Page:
Relebohile's story

Meet Relebohile, she has kindly shared her story with us about her time during lockdown and how she has got to where she is now....she is an engaged, enthusiastic and innovative student teacher specialising in Maths and Science.

Listen to her amazing story here:

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Professional Partnerships 2021

Listen to Ntate Clement from Mokhotlong present to teachers in Nigeria this week, sharing his experience of partnering with Richmond Park Primary School in Wales.

During lockdown Dolen has helped facilitate online training for Basotho teachers in partnership with the British Council South Africa. We are now sharing our success stories further a field across Sub Saharan Africa.

'We would like to express our sincere appreciation for recommending Clement to share his rich experiences of CCPP with Wales . He is a champion and a true ambassador of CCPP . We wish him every success personally and professionally. Thank you for the the inspirational leadership that you provide and the trust that accompanies it.'
Molly Ramlachan, British Council Partnership Support, Nigeria 


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Journey Of Bones


Basotho Elders believe the remains of ancestors possess special powers which shape their traditional way of life, but shaking old bones to bring rain may not be enough to shelter them from the technological torrent driving them forward into the digital age.

Journey of Bones

‘. . .  these stories become what we know, what we understand, and what we are, or, perhaps we should say, what we have become, or can perhaps be.’ (Salman Rushdie: 2 Years 8 Months and 28 Nights)

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Mohale oaka ke uena / My Hero is you

Carmarthenshire schools link with Lesotho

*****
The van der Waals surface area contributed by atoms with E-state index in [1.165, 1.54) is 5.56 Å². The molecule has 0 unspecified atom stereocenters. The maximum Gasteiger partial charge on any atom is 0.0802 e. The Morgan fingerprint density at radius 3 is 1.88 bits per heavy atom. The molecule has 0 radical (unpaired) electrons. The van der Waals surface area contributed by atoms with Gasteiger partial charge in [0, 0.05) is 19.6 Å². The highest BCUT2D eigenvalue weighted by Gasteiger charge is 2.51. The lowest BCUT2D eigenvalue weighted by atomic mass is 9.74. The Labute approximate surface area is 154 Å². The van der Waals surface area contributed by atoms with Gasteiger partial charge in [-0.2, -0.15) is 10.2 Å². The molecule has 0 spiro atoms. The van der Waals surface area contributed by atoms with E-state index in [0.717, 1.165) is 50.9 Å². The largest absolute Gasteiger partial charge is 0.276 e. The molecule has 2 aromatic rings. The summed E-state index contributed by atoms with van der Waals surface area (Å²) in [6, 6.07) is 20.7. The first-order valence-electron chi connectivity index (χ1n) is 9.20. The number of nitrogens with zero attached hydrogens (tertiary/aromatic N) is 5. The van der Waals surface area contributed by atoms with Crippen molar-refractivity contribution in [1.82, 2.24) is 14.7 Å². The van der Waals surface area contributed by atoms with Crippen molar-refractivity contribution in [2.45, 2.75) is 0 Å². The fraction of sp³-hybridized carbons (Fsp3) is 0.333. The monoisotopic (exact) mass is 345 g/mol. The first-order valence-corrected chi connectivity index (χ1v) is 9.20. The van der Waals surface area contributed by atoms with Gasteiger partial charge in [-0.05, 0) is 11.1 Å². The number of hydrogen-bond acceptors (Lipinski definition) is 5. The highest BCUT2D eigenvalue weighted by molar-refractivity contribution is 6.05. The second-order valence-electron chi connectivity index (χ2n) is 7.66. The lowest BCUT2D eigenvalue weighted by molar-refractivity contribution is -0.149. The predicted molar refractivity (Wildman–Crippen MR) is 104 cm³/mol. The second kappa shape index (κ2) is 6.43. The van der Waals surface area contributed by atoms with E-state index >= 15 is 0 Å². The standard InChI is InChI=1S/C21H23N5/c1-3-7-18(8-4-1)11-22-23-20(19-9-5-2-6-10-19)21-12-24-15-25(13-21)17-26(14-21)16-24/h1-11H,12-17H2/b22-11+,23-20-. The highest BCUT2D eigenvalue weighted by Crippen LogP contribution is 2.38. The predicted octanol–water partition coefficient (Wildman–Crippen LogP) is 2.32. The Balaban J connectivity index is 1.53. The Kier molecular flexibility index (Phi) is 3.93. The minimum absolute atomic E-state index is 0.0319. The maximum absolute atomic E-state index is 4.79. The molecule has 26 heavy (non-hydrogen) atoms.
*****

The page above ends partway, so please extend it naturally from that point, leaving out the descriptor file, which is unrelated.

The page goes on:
Growing number of Carmarthenshire schools link with Lesotho

Coedcae School in Llanelli is the 21st  school in Carmarthenshire to connect with classrooms in Lesotho as part of an international learning programme.

Surrounded on all sides by South Africa, Lesotho is known as the Kingdom in the Sky - it is set above 1,388 metres and has the highest low point of any country in the world with many of its villages still hard to access other than by foot or on horseback.

There are many differences between life in Wales and Lesotho, but focusing on shared priorities such as climate change, raising aspirations, and promoting bilingualism ensures the links benefit learners in both countries; and they develop a better understanding of the wider world and their role in it as global citizens.

Coedcae geography teacher Victoria Colbourne, on behalf of pupils from the school’s Eco Committee, said: “Here at Coedcae we are very excited to have the opportunity to join our classrooms and communities, and to work on projects that will allow us to discover first-hand about Lesotho's country, culture and values.

“We can't wait to share ideas, learn from each other and make friends along the way. This couldn't be more important during these challenging times. We can't wait to get started.”

Watch Victoria here being interviewed by 'That's TV, South Wales'


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Reflections from Katlehong Primary School

Mme Lillian Mohlomi teaches at a large school in Thaba Tseka  called Katlehong Primary School. She came to Wales in 2018 and is partnered with Swiss Valley Primary School in Llanelli (hear from Head teacher Mr Morris here about his trip to Lesotho). During lockdown she has been running home learning for some of her class, here are her reflections:

Lockdown home classes:

Objective: to help learners with learning as they're are still at home through social media.

Success: Learners were able to do and submit their work through whats app. We were able to define the topic and give notes.

Challenges: We discovered that we have only 5% of learners who can access the social media. Our learners are in remote areas where there is no network. The other barrier is the type of phones they have, they can’t access social applications. Learners also do not have their own phones so when parents went out for various reasons they do not do the work. Some parents have phones but are unable to use them.

What we think can work: to make focus group in villages to give learner work and collect it for assessment weekly. Maybe we can reach about 70% and that can have a large impact on our learners.




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